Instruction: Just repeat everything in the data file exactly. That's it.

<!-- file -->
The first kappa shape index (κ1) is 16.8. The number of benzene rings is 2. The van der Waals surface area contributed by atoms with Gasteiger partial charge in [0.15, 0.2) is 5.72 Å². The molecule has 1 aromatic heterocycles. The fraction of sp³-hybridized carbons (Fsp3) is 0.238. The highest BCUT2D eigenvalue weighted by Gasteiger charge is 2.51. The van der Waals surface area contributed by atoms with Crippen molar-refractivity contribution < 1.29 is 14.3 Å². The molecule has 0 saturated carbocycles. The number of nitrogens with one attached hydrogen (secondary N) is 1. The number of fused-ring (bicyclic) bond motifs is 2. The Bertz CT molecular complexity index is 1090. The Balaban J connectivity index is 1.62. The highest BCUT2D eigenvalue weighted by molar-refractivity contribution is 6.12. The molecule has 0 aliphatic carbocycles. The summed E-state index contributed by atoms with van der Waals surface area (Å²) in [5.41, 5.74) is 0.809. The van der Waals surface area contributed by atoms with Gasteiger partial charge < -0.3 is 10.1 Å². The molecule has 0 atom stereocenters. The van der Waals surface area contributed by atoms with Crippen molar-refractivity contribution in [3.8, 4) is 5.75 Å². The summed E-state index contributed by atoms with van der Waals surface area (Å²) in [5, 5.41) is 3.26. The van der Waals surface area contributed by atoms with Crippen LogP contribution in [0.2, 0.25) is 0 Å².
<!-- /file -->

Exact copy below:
The first kappa shape index (κ1) is 16.8. The number of benzene rings is 2. The van der Waals surface area contributed by atoms with Gasteiger partial charge in [0.15, 0.2) is 5.72 Å². The molecule has 1 aromatic heterocycles. The fraction of sp³-hybridized carbons (Fsp3) is 0.238. The highest BCUT2D eigenvalue weighted by Gasteiger charge is 2.51. The van der Waals surface area contributed by atoms with Crippen molar-refractivity contribution < 1.29 is 14.3 Å². The molecule has 0 saturated carbocycles. The number of nitrogens with one attached hydrogen (secondary N) is 1. The number of fused-ring (bicyclic) bond motifs is 2. The Bertz CT molecular complexity index is 1090. The Balaban J connectivity index is 1.62. The highest BCUT2D eigenvalue weighted by molar-refractivity contribution is 6.12. The molecule has 0 aliphatic carbocycles. The summed E-state index contributed by atoms with van der Waals surface area (Å²) in [5.41, 5.74) is 0.809. The van der Waals surface area contributed by atoms with Gasteiger partial charge < -0.3 is 10.1 Å². The molecule has 0 atom stereocenters. The van der Waals surface area contributed by atoms with Crippen molar-refractivity contribution in [3.8, 4) is 5.75 Å². The summed E-state index contributed by atoms with van der Waals surface area (Å²) in [5, 5.41) is 3.26. The van der Waals surface area contributed by atoms with Crippen LogP contribution in [0.2, 0.25) is 0 Å².